Can our meeting be held via conference call?

Guidelines for groups wanting to hold meetings using a conference call.

Professional Registered Parliamentarian Nancy Sylvester explains that synchronistic meetings have been conducted using both teleconferencing and videoconferencing for years. What is different now is that the parliamentary authority (Roberts Rules of Order) for the vast majority of organizations in the United States in its newest edition addresses those methods of conducting meetings. What is also different is that technology has made conducting synchronistic meetings far more reasonable and affordable. It is finally reaching the stage of technological development where conducting meetings using videoconferencing is less expensive than participants traveling to a specific location to hold an in-person meeting. See the National Association of Parliamentarians article Electronic Meetings for more information.

Roberts Rules of Order states that boards may hold meetings by conference telephone call only if the bylaws specifically authorize the group to do so. If they do, such meetings must be conducted in such a way that all members participating can hear each other at the same time, and rules should be adopted to specify the equipment required to participate, as well as methods for seeking recognition, obtaining the floor, submitting motions in writing, determining the presence of a quorum, and taking and verifying votes. [RONR (11th ed.), pp. 97-99; see also p. 159 of RONRIB]

Roberts Rules of Order also reminds boards that the personal approval of a proposed action obtained from a majority of, or even all, board members separately is not valid board approval, since no meeting was held during which the proposed action could be properly debated. If action is taken by the board on the basis of individual approval, such action must be ratified by the board at a regular or properly called meeting of the board in order to become an official act. [RONR (11th ed.), p. 486, l. 33 to p. 487, l. 12]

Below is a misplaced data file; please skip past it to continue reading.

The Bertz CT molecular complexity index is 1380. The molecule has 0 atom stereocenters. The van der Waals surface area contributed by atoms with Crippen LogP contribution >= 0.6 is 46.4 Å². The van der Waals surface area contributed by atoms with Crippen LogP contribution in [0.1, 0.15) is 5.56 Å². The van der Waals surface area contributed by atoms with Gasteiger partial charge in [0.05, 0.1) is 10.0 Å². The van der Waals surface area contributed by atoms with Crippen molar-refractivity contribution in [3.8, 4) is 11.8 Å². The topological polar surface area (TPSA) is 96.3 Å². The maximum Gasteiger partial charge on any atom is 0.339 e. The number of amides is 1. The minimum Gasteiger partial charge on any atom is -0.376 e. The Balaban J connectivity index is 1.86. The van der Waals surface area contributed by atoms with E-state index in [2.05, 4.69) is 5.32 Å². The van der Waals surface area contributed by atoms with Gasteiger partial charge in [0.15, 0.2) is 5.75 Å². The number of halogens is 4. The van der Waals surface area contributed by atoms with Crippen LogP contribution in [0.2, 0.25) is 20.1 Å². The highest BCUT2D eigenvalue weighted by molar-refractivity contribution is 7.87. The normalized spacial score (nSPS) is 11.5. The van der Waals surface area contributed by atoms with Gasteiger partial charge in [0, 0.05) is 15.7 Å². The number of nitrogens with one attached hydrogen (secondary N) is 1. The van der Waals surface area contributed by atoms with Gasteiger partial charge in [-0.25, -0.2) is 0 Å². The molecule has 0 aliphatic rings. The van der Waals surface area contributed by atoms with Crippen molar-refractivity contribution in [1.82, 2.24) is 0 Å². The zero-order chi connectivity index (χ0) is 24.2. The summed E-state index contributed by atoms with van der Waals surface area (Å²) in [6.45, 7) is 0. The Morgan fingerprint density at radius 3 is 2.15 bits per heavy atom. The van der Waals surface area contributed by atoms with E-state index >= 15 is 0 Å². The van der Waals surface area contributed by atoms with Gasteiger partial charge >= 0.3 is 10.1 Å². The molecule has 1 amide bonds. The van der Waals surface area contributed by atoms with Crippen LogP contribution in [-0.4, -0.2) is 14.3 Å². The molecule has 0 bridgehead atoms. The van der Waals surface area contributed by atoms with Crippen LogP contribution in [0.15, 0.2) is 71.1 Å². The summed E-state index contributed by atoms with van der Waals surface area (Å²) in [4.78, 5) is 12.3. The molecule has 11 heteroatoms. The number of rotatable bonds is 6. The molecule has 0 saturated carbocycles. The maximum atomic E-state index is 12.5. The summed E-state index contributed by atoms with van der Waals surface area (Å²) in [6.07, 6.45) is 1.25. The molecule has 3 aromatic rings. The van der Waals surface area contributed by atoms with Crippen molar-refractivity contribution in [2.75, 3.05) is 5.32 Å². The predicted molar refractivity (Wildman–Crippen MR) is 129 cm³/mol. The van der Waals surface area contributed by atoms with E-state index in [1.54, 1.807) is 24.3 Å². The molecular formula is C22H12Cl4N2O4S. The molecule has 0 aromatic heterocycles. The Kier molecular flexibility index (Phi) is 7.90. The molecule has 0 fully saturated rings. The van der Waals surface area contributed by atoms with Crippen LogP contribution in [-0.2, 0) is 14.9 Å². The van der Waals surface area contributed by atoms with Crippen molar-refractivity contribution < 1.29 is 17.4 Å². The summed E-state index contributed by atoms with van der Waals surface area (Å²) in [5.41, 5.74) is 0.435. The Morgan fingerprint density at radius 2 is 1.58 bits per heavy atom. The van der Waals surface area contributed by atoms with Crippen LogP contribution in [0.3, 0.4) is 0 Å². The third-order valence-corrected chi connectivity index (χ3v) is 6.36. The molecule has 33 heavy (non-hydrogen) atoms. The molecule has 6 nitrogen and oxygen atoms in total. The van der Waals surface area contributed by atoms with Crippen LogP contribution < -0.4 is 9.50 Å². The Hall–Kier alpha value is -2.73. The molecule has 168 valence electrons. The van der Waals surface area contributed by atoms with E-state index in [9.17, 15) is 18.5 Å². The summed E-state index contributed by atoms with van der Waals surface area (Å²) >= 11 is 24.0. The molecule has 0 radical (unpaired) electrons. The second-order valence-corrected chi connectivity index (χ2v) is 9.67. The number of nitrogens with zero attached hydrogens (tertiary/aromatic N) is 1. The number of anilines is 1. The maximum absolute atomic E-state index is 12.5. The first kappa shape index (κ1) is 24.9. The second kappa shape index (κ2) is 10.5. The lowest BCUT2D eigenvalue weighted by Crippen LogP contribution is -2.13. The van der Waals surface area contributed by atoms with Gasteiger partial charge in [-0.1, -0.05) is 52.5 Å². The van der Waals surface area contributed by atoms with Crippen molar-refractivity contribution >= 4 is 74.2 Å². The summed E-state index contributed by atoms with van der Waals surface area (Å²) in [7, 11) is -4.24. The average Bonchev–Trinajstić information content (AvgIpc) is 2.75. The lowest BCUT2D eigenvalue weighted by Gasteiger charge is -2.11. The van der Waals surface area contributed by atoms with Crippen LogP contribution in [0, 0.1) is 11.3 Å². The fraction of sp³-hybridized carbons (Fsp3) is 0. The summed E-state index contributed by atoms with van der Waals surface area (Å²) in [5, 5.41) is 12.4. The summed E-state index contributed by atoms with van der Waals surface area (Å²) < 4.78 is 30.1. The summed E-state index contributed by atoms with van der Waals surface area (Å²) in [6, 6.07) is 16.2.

During the next review of the groups bylaws, consider including rules for synchronistic meetings if members want the opportunity to participate in that way.

Michigan State University Extension educators can provide your organization with assistance in learning more about parliamentary procedure. The Government and Public Policy team also offers training for elected and appointed officials for improved effectiveness in several areas, including various public policy issues and effects of government programs, regulation, incentives, strategies and more. By working together with local elected and appointed officials, and interested citizens, MSU Extension is able to provide education on critical local and state issues. 

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